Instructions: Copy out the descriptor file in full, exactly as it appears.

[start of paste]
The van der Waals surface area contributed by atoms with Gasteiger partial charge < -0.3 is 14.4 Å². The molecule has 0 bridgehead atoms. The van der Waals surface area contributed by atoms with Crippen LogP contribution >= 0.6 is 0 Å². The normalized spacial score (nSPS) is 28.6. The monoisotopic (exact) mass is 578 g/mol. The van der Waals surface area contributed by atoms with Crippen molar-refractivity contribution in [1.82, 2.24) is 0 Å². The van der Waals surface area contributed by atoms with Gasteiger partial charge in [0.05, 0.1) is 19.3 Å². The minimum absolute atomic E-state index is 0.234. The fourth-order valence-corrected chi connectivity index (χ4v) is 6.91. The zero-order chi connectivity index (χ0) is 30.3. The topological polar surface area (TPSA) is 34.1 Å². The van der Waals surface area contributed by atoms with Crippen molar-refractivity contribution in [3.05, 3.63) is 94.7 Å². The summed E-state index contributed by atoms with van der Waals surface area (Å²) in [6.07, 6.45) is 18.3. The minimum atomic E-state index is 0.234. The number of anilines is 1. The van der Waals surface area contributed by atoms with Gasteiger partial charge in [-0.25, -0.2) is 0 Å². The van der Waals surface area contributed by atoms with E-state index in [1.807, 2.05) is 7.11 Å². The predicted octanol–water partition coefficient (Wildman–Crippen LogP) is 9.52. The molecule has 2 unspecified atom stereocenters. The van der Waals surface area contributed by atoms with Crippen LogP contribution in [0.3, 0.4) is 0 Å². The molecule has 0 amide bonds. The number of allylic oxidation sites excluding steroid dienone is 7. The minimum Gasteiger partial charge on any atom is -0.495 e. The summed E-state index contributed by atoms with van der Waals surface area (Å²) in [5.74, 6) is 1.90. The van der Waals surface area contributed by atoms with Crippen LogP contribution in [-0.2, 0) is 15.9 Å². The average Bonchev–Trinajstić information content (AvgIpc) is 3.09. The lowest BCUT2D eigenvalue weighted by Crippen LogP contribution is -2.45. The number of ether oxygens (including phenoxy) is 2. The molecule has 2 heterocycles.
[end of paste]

The van der Waals surface area contributed by atoms with Gasteiger partial charge < -0.3 is 14.4 Å². The molecule has 0 bridgehead atoms. The van der Waals surface area contributed by atoms with Crippen LogP contribution >= 0.6 is 0 Å². The normalized spacial score (nSPS) is 28.6. The monoisotopic (exact) mass is 578 g/mol. The van der Waals surface area contributed by atoms with Crippen molar-refractivity contribution in [1.82, 2.24) is 0 Å². The van der Waals surface area contributed by atoms with Gasteiger partial charge in [0.05, 0.1) is 19.3 Å². The minimum absolute atomic E-state index is 0.234. The fourth-order valence-corrected chi connectivity index (χ4v) is 6.91. The zero-order chi connectivity index (χ0) is 30.3. The topological polar surface area (TPSA) is 34.1 Å². The van der Waals surface area contributed by atoms with Crippen molar-refractivity contribution in [3.05, 3.63) is 94.7 Å². The summed E-state index contributed by atoms with van der Waals surface area (Å²) in [6.07, 6.45) is 18.3. The minimum atomic E-state index is 0.234. The number of anilines is 1. The van der Waals surface area contributed by atoms with Gasteiger partial charge in [-0.25, -0.2) is 0 Å². The van der Waals surface area contributed by atoms with E-state index in [1.807, 2.05) is 7.11 Å². The predicted octanol–water partition coefficient (Wildman–Crippen LogP) is 9.52. The molecule has 2 unspecified atom stereocenters. The van der Waals surface area contributed by atoms with Crippen LogP contribution in [0.3, 0.4) is 0 Å². The molecule has 0 amide bonds. The number of allylic oxidation sites excluding steroid dienone is 7. The minimum Gasteiger partial charge on any atom is -0.495 e. The summed E-state index contributed by atoms with van der Waals surface area (Å²) in [5.74, 6) is 1.90. The van der Waals surface area contributed by atoms with Crippen LogP contribution in [-0.2, 0) is 15.9 Å². The average Bonchev–Trinajstić information content (AvgIpc) is 3.09. The lowest BCUT2D eigenvalue weighted by Crippen LogP contribution is -2.45. The number of ether oxygens (including phenoxy) is 2. The molecule has 2 heterocycles.